Approaching 250,000 individuals trained, the Nevada National Security Site’s Counterterrorism Operations Support (CTOS) team serves as the nation’s premier training organization for radiological/nuclear prevention and response training.
CTOS is one of seven members in the National Domestic Preparedness Consortium, operated under the National Preparedness Directorate of the U.S. Department of Homeland Security’s Federal Emergency Management Agency. Comprised of web-based classes, mobile deliveries at host locations and on-site NNSS courses, CTOS offers an unprecedented training experience for organizations and agencies nationwide. The program is administered by a diverse training staff, including individuals with first responder, emergency response and military backgrounds.
The Site hosted members of the National Guard Civil Support Team in December at its Phoenix and T-1 locations for exercises that demonstrated how responders establish zones, characterize hazards and operate in a unified incident command structure with other agencies.
“The biggest advantage CTOS has is its size, its strength and its resources,” said CTOS instructor Paul Lunny. “Each group brings its unique perspective of the job. The key is getting all these people who do this work on the same page.”
Past meets present
The Phoenix site is an industrial complex utilized in the early 1960s for Project Pluto, a program that explored development of nuclear-powered ramjet engines. After its closure, the facility began to be used for hands-on training in the early 1970s. Today, it can be safely adapted for different scenarios and disciplines through placement of sealed sources.
T-1 also features a historical connection conducive to present-day training. Low levels of radiation remain in the soil of the 10-acre training area from 1950s testing in addition to radioactive debris from the detonations, which gives participants a realistic perspective of working in a contaminated area.
“It’s all good training because we don’t get a lot of radiation training with large sources like you all have,” said Jeremy Murry with the 46th Civil Support Team, Alabama National Guard, who has completed three training courses at the NNSS. “It’s always good, especially for the new people on the team. Being around the history of it – we were out at the T-1 site where they actually did a blast there and we were actually picking up the radiation there at the site.”
Though training has been offered since 1999, the T-1 area was reconfigured following Sept. 11, 2001, to include city infrastructure. A locomotive, community buildings, vehicles and a Boeing 737 are some of the assets used to simulate real-world situations. Both T-1 and Phoenix maximize trainees’ usage of instruments and response procedures in weapons of mass destruction, radiological dispersal device and improvised nuclear device scenarios.
“The instructors were super knowledgeable, very professional and would explain anything in as much depth as you want them to,” said Amanda Plumer with the 52nd Civil Support Team, Ohio National Guard. “The Site has so many props and so many things you can do with scenarios. It was great. When you think radiation, you’re like, ‘I can’t be around that. I can’t be around there too long.’ They break it down, they give you examples and give you scenarios where you’re actually working around it and you check your dose and you can see it’s not as dangerous as it can be perceived as.”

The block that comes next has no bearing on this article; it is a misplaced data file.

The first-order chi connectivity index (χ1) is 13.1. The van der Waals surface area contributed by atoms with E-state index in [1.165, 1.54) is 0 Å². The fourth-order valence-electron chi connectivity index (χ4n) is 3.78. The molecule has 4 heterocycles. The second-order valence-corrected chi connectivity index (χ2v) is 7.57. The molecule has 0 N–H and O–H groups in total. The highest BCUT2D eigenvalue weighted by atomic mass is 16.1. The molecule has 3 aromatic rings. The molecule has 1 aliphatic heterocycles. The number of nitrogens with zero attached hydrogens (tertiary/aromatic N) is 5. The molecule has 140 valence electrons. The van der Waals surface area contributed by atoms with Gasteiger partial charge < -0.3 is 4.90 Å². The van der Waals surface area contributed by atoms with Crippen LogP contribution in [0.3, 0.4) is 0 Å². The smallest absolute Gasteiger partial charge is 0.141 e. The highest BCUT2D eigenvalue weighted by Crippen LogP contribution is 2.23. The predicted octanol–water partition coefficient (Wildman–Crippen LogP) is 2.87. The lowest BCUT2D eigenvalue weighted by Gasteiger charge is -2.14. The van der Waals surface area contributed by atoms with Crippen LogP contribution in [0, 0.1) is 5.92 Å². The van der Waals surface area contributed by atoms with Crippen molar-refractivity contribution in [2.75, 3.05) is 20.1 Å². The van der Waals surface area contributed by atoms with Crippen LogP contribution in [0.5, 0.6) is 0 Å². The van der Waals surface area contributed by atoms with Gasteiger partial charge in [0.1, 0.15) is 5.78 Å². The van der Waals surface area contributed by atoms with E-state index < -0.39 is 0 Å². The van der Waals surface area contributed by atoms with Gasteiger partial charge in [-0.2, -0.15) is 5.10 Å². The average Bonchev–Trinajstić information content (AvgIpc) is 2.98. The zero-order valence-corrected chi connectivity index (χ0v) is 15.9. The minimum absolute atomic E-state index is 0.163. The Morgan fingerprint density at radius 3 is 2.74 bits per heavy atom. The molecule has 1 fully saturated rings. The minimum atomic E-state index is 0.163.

CTOS’ outreach works to train state, local, territorial and tribal representatives to break down myths surrounding radiation and maximize the number of individuals capable of responding in a real-world situation. These groups include: law enforcement, emergency medical services, healthcare professionals, public safety communications, hazardous material units, search and rescue, and security and safety personnel. With varied clients, the focus remains on how each group supports an integrated emergency response.
“Anybody can be called to do this,” said CTOS instructor John Craft. “Regardless of your duty position, anyone can be engaged and probably will be.”
Scenarios during National Guard Civil Support Team training included working to identify activities in a clandestine laboratory, a traffic incident with a compromised source outside of a vehicle, conducting interior and exterior facility searches, and identifying sources in coordination with a fire chief incident commander. Teams practiced making detections through instrument readings, characterizing the field of energy, locating sources, identifying isotopes, personal protective equipment and decontamination, and communicating findings through the incident command structure throughout the entire process.
“There’s a lot of good training value that comes out of going somewhere that you’ve never been before, getting training, getting out of your element and to put focus on what you’re learning as opposed to your day-to-day operation,” said Riley Turner with the 52nd Civil Support Team, Ohio National Guard. “The radiological sources and instructors were great, very knowledgeable and very seasoned. Normally, we train with more button sources – smaller sources – that aren’t giving off as much radiological energy. Having actual sources and predetermined scenarios where the sources shine through in a certain way directionally was really good.”
Whether conducted remotely or onsite, CTOS continues to offer an unparalleled training environment in support of national security.
“We love getting out and meeting new agencies and building relationships with those agencies,” Turner said. “The NNSS is very good for an area and a common operating picture to grow.”
For more information about CTOS training and availability, offered at no cost to participating organizations, see http://www.ctosnnsa.org/index.htm.